Violence and Social Theory
Department of Sociology University of Portsmouth Portsmouth, Hampshire, UK
Violence escapes easy definition, defies straightforward understanding. It devastates, transforms and breeds. It is both prominent and hidden, aberrant and utterly mundane, senseless and sense-making. The ambivalence and elusiveness of violence is reproduced in sociological and social theoretical discourse, which variously struggles to contain it, as power or politics by other means, or preface it, as structural, collective, interpersonal. More often, it has simply been a haunting absence, misrecognized, compartmentalized and ignored.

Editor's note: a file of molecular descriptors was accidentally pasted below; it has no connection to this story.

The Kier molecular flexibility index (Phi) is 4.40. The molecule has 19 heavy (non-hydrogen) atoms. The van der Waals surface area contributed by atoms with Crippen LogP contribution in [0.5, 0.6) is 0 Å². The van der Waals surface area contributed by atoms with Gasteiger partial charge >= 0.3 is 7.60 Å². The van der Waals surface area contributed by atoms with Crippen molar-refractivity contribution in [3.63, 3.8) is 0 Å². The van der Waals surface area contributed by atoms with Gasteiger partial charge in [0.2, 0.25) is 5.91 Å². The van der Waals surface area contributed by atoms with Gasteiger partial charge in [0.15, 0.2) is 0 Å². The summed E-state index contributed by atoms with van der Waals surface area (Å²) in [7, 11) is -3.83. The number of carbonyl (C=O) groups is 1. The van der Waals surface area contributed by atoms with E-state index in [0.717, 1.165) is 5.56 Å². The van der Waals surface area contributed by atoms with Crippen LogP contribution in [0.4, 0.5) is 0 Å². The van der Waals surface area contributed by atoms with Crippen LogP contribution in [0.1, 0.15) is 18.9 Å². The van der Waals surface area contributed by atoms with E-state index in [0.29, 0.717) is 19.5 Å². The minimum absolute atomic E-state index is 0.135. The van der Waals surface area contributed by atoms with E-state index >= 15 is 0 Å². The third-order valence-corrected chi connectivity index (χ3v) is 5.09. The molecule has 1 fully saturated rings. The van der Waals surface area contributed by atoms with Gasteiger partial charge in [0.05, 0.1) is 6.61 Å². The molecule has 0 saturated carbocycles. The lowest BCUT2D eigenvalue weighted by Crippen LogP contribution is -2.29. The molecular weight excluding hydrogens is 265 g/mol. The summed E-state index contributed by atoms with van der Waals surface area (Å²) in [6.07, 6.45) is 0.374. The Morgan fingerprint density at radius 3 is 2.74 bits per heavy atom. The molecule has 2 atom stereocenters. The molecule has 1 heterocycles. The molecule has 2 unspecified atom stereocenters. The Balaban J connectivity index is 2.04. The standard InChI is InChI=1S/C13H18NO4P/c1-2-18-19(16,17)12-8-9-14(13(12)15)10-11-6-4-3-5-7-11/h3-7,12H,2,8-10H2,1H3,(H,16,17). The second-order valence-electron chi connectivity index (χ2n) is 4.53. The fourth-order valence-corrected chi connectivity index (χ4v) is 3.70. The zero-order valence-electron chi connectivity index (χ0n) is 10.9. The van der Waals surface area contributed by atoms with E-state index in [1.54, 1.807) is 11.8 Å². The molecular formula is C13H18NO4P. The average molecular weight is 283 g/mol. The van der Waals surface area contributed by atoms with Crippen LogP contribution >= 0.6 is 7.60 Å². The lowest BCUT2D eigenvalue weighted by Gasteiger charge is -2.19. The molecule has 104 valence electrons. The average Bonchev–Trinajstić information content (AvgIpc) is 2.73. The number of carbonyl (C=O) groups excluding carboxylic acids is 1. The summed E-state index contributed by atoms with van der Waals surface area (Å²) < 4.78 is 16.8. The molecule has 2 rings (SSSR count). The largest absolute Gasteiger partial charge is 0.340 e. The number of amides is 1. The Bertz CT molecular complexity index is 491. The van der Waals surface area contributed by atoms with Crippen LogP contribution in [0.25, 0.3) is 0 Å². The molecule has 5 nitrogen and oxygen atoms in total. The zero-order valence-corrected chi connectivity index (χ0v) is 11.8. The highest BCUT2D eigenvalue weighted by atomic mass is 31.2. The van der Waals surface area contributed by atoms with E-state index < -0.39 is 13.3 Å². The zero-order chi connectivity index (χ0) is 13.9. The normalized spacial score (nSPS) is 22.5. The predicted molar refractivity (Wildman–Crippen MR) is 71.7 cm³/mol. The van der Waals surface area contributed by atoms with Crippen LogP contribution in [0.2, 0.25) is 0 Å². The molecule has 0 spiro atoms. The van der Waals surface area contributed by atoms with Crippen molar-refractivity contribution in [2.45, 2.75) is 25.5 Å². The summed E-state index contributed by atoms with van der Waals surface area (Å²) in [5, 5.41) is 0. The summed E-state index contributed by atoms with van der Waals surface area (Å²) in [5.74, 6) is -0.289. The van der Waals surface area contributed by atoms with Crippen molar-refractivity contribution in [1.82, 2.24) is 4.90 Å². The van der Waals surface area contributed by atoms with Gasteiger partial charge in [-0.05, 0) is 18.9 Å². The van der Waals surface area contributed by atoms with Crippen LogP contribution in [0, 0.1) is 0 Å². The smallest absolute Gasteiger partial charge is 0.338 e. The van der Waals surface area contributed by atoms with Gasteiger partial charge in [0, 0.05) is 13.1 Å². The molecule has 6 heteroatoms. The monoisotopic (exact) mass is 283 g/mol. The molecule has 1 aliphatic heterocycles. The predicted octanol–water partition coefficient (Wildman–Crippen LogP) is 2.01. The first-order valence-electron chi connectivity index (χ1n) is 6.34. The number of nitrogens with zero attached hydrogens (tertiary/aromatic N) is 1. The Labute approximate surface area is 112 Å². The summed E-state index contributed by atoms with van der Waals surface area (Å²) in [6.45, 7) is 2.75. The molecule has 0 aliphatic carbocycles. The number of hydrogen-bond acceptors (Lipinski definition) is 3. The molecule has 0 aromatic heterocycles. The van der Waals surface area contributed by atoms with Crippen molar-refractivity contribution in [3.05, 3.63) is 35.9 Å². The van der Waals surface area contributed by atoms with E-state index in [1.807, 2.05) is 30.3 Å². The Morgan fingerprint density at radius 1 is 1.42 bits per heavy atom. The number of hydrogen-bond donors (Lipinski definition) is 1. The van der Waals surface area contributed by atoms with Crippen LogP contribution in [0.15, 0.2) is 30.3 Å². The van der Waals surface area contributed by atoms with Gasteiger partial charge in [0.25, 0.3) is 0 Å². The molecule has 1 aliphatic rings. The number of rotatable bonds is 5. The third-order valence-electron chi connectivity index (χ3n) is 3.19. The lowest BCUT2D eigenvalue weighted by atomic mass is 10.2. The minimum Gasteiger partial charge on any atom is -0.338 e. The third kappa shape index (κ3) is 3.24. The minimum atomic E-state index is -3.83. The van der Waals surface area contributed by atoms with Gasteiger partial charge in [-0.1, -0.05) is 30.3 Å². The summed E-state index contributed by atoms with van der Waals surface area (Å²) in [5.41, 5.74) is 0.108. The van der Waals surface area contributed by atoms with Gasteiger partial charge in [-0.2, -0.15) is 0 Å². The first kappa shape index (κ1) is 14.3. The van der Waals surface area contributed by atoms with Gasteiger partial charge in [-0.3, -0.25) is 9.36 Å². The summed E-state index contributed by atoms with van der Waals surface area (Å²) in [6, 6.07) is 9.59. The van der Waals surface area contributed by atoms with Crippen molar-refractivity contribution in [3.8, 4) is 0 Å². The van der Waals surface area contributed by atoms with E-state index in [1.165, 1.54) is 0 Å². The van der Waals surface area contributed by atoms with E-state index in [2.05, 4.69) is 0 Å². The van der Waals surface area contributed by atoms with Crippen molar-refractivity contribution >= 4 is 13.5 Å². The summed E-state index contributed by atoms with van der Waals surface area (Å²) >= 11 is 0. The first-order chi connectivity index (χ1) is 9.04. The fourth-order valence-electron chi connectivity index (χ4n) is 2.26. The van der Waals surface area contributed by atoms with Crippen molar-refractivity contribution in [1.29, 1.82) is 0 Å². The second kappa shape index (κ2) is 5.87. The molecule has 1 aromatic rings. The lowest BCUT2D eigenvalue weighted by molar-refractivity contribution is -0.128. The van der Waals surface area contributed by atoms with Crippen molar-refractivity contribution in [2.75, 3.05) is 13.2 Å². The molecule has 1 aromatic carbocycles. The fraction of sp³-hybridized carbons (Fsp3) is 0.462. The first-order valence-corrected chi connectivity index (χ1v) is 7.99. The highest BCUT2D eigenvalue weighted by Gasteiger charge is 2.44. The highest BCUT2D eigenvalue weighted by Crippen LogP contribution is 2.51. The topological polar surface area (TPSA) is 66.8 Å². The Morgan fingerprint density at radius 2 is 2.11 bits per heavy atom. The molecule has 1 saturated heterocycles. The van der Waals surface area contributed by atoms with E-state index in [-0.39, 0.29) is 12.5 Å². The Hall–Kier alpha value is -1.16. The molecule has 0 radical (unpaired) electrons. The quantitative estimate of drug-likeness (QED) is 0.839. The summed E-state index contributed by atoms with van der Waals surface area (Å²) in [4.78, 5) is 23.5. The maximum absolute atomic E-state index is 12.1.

This paper details an initial attempt to trace some of these discursive contours in the treatment of violence within social theory. In addition, it will pay particular attention to the changing nature of violence in recent decades associated with globalization. In an uncertain and ethnically mixed globalized world, violence has become an increasingly important idiom for generating certainty, a forensic means of establishing and refashioning sharp lines of identification. How does the emergence of such forms and instances of violence, and the commonalities and continuities across them, necessitate reconsideration of our understandings and theories of violence?